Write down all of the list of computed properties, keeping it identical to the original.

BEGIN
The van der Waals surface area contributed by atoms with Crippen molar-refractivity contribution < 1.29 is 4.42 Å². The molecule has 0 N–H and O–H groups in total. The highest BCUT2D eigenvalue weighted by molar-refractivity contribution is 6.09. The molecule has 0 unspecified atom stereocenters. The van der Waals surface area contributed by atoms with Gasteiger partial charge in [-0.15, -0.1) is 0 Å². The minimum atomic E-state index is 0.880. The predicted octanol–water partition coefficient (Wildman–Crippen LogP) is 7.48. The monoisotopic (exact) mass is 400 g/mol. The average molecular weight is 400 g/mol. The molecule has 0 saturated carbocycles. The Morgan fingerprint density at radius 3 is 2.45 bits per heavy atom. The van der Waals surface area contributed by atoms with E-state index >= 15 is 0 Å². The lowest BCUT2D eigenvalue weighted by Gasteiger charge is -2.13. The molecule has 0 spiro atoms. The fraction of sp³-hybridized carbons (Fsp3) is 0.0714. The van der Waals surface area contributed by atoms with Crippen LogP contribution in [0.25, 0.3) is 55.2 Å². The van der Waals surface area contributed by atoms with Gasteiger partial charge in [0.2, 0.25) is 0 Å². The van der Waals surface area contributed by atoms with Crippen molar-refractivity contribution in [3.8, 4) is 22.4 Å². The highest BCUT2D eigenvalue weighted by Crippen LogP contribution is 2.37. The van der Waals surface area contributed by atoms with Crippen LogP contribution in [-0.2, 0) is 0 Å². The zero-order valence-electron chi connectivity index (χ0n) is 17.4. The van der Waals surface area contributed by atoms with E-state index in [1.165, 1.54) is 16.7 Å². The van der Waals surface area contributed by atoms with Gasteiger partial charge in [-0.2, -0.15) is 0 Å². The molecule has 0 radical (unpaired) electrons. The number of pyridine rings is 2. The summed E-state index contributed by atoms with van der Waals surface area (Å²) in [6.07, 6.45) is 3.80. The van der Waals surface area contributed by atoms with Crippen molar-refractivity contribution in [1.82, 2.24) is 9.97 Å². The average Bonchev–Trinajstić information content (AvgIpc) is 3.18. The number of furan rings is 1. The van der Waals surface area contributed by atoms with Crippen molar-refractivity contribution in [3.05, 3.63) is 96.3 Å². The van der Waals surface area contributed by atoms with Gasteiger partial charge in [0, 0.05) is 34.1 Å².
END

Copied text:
The van der Waals surface area contributed by atoms with Crippen molar-refractivity contribution < 1.29 is 4.42 Å². The molecule has 0 N–H and O–H groups in total. The highest BCUT2D eigenvalue weighted by molar-refractivity contribution is 6.09. The molecule has 0 unspecified atom stereocenters. The van der Waals surface area contributed by atoms with Gasteiger partial charge in [-0.15, -0.1) is 0 Å². The minimum atomic E-state index is 0.880. The predicted octanol–water partition coefficient (Wildman–Crippen LogP) is 7.48. The monoisotopic (exact) mass is 400 g/mol. The average molecular weight is 400 g/mol. The molecule has 0 saturated carbocycles. The Morgan fingerprint density at radius 3 is 2.45 bits per heavy atom. The van der Waals surface area contributed by atoms with E-state index >= 15 is 0 Å². The lowest BCUT2D eigenvalue weighted by Gasteiger charge is -2.13. The molecule has 0 spiro atoms. The fraction of sp³-hybridized carbons (Fsp3) is 0.0714. The van der Waals surface area contributed by atoms with Crippen LogP contribution in [0.25, 0.3) is 55.2 Å². The van der Waals surface area contributed by atoms with Gasteiger partial charge in [0.2, 0.25) is 0 Å². The van der Waals surface area contributed by atoms with Crippen molar-refractivity contribution in [3.8, 4) is 22.4 Å². The highest BCUT2D eigenvalue weighted by Crippen LogP contribution is 2.37. The van der Waals surface area contributed by atoms with Crippen LogP contribution in [-0.2, 0) is 0 Å². The zero-order valence-electron chi connectivity index (χ0n) is 17.4. The van der Waals surface area contributed by atoms with E-state index in [1.165, 1.54) is 16.7 Å². The van der Waals surface area contributed by atoms with Gasteiger partial charge in [-0.2, -0.15) is 0 Å². The molecule has 0 radical (unpaired) electrons. The number of pyridine rings is 2. The summed E-state index contributed by atoms with van der Waals surface area (Å²) in [6.07, 6.45) is 3.80. The van der Waals surface area contributed by atoms with Crippen molar-refractivity contribution in [1.82, 2.24) is 9.97 Å². The average Bonchev–Trinajstić information content (AvgIpc) is 3.18. The number of furan rings is 1. The van der Waals surface area contributed by atoms with Crippen molar-refractivity contribution in [3.05, 3.63) is 96.3 Å². The van der Waals surface area contributed by atoms with Gasteiger partial charge in [0, 0.05) is 34.1 Å².